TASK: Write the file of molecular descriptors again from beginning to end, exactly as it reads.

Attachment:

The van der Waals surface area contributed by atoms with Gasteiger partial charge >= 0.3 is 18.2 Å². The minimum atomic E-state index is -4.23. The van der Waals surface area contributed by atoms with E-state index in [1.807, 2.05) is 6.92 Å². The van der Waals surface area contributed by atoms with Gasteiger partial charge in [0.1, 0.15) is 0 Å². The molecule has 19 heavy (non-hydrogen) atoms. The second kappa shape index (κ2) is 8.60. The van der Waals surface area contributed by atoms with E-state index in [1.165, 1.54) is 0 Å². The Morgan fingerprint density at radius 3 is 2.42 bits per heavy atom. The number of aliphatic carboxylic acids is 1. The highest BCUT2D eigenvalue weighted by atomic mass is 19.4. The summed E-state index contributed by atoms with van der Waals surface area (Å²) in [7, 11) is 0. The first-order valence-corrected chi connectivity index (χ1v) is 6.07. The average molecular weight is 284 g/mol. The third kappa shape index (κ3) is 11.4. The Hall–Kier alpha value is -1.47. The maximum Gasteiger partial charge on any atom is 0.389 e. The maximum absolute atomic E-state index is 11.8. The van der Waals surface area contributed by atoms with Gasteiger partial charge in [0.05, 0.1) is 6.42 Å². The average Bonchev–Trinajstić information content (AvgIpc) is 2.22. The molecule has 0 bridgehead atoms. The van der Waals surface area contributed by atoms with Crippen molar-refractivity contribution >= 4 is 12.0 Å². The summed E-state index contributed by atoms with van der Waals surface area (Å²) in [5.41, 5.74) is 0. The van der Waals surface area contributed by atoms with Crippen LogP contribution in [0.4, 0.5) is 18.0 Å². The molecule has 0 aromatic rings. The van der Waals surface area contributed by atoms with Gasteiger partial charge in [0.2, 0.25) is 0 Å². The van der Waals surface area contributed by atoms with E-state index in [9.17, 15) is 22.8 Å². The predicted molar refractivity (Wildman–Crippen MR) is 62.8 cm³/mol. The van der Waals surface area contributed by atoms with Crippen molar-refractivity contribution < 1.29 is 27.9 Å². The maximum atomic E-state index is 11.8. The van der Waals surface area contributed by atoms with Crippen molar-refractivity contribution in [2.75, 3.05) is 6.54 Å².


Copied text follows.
The van der Waals surface area contributed by atoms with Gasteiger partial charge >= 0.3 is 18.2 Å². The minimum atomic E-state index is -4.23. The van der Waals surface area contributed by atoms with E-state index in [1.807, 2.05) is 6.92 Å². The van der Waals surface area contributed by atoms with Gasteiger partial charge in [0.1, 0.15) is 0 Å². The molecule has 19 heavy (non-hydrogen) atoms. The second kappa shape index (κ2) is 8.60. The van der Waals surface area contributed by atoms with E-state index in [1.165, 1.54) is 0 Å². The Morgan fingerprint density at radius 3 is 2.42 bits per heavy atom. The number of aliphatic carboxylic acids is 1. The highest BCUT2D eigenvalue weighted by atomic mass is 19.4. The summed E-state index contributed by atoms with van der Waals surface area (Å²) in [7, 11) is 0. The first-order valence-corrected chi connectivity index (χ1v) is 6.07. The average molecular weight is 284 g/mol. The third kappa shape index (κ3) is 11.4. The Hall–Kier alpha value is -1.47. The maximum Gasteiger partial charge on any atom is 0.389 e. The maximum absolute atomic E-state index is 11.8. The van der Waals surface area contributed by atoms with Gasteiger partial charge in [0.05, 0.1) is 6.42 Å². The average Bonchev–Trinajstić information content (AvgIpc) is 2.22. The molecule has 0 bridgehead atoms. The van der Waals surface area contributed by atoms with Crippen molar-refractivity contribution >= 4 is 12.0 Å². The summed E-state index contributed by atoms with van der Waals surface area (Å²) in [5.41, 5.74) is 0. The van der Waals surface area contributed by atoms with Crippen LogP contribution in [0.4, 0.5) is 18.0 Å². The molecule has 0 aromatic rings. The van der Waals surface area contributed by atoms with Gasteiger partial charge in [0.2, 0.25) is 0 Å². The van der Waals surface area contributed by atoms with E-state index in [9.17, 15) is 22.8 Å². The predicted molar refractivity (Wildman–Crippen MR) is 62.8 cm³/mol. The van der Waals surface area contributed by atoms with Crippen molar-refractivity contribution < 1.29 is 27.9 Å². The maximum atomic E-state index is 11.8. The van der Waals surface area contributed by atoms with Crippen molar-refractivity contribution in [2.75, 3.05) is 6.54 Å².